Japanese Arms and Armour – Bonhams

Bonhams are auctioning a collection of Japanese arms and armor and for those, like me, who are interested in Japan and her history there are a large number of items that would be desirable additions to a collection, or stand alone items that people might just want to own for their own sake.

My  own interest in Japanese arms and armor began in my teens when I joined a martial arts club teaching Japanese Ju-jutsu. Nowadays I train with a Japanese sword club which specializes in the Toyama-ryu military style and which focuses on tameshigiri cutting training in addition to kata, kumitachi and the development of free combat style. This means that I not only own a Japanese sword but actively train and cut with it. Hence I am able to appreciate the technique and art of cutting with the Japanese sword.

People may choose to collect Japanese arms and armor for different reasons. Some collect items as works of art for appreciating and viewing as one would a painting or other antique object. Some may collect for the historical value. Others, like me, are interested in the arts and methodologies surrounding the use of these art objects. Martial arts are referred to as arts for a reason. The performance of kata or kumitachi for example is much like dance drama and should be appreciated as such.

The main Bonhams page for the Japanese Arts and Armor auction can be found here. There are many items on offer, far more than I can individually feature so I’ll pick on a small number that may be of particular interest. Let’s start with the guns.

Up until Commodore Perry forced Japan to open up her ports to trade in 1854 Japan had been a closed country for about two hundred years, and a totalitarian state in some ways quite like North Korea is today except if a foreign ship is wrecked on the North Korean coast nowadays the government does not automatically put all the shipwrecked sailors to death. In Japan during her two hundred years as a closed society sailors shipwrecked on the coast of Japan were put to death. She had been locked in the early 17th century both technologically, culturally, and politically in something like a Brigadoon time bubble. This is one of the key reasons that the Japanese sword reached it’s status as the most developed work of sword art of any nation in the world. Other nations had moved on in military technology and the sword became progressively more and more obsolescent. It is also the reason that the technology of the matchlock musket and the techniques and arts surrounding it were preserved in Japan.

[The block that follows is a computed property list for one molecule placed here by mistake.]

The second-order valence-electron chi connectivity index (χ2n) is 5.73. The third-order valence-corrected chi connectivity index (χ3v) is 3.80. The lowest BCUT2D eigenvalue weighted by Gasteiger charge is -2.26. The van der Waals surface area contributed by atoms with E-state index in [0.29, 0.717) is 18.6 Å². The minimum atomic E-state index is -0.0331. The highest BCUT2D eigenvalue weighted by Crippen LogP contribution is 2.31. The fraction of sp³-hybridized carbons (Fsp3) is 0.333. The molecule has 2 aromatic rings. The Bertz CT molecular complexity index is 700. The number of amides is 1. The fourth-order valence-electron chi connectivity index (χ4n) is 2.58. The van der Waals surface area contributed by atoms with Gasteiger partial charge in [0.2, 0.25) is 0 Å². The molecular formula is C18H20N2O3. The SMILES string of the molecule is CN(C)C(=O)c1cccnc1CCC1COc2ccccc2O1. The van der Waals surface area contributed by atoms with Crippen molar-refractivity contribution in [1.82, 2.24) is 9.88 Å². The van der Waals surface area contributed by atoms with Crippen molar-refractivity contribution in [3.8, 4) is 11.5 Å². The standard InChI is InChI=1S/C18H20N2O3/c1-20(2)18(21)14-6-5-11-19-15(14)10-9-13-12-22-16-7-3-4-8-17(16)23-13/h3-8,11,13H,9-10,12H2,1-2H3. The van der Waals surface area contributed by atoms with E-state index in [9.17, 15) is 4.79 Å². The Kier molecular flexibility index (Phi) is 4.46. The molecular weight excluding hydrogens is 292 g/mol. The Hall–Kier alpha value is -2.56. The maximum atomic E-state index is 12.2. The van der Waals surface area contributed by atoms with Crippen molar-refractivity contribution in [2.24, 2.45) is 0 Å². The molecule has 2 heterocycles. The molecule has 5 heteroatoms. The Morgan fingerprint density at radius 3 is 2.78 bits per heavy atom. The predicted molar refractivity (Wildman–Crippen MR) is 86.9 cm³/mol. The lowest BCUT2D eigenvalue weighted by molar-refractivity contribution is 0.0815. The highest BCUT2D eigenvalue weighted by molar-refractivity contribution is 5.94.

I had a chance to see this in action in 2009 when I was competing in the annual Toyama-ryu Tai Kai (i.e. championships) in Machida City, on the outskirts of Tokyo. A demonstration was presented by Shimazu Kenzi and a team of Japanese traditional matchlock enthusiasts. This was done in the normal Japanese style by demonstration of kata for the matchlock. Up until then I had no idea that there were kata for the matchlock nor did I understand that the Japanese had developed paper cartridges in shoulder carried bags for faster loading of their matchlocks. It was a revealing and fascinating demonstration that painted a picture of battlefield deployment rather better than an Akira Kurosawa movie. I have great respect for Akira Kurosawa and his films but I also note that he never really gets the firearms right; and to be fair, having watched the techniques of managing a matchlock I can well understand that to train a few thousand extras to do that realistically on a movie set would be a long and expensive proposition.

2009 demonstration of methods of the matchlock musket. Note the belt bags for carrying paper cartridges.

2009 demonstration of methods of the matchlock musket. Note the belt bags for carrying paper cartridges.

Bonhams have two Japanese matchlocks for auction. The first is by Bizen Sukeyuki of the Edo period of the early 19th century. The musket is approximately 17mm or .67 caliber and decorated with the Tokugawa family crest.

Matchlock by Bizen Sukeyuki, Edo period (early 19th century)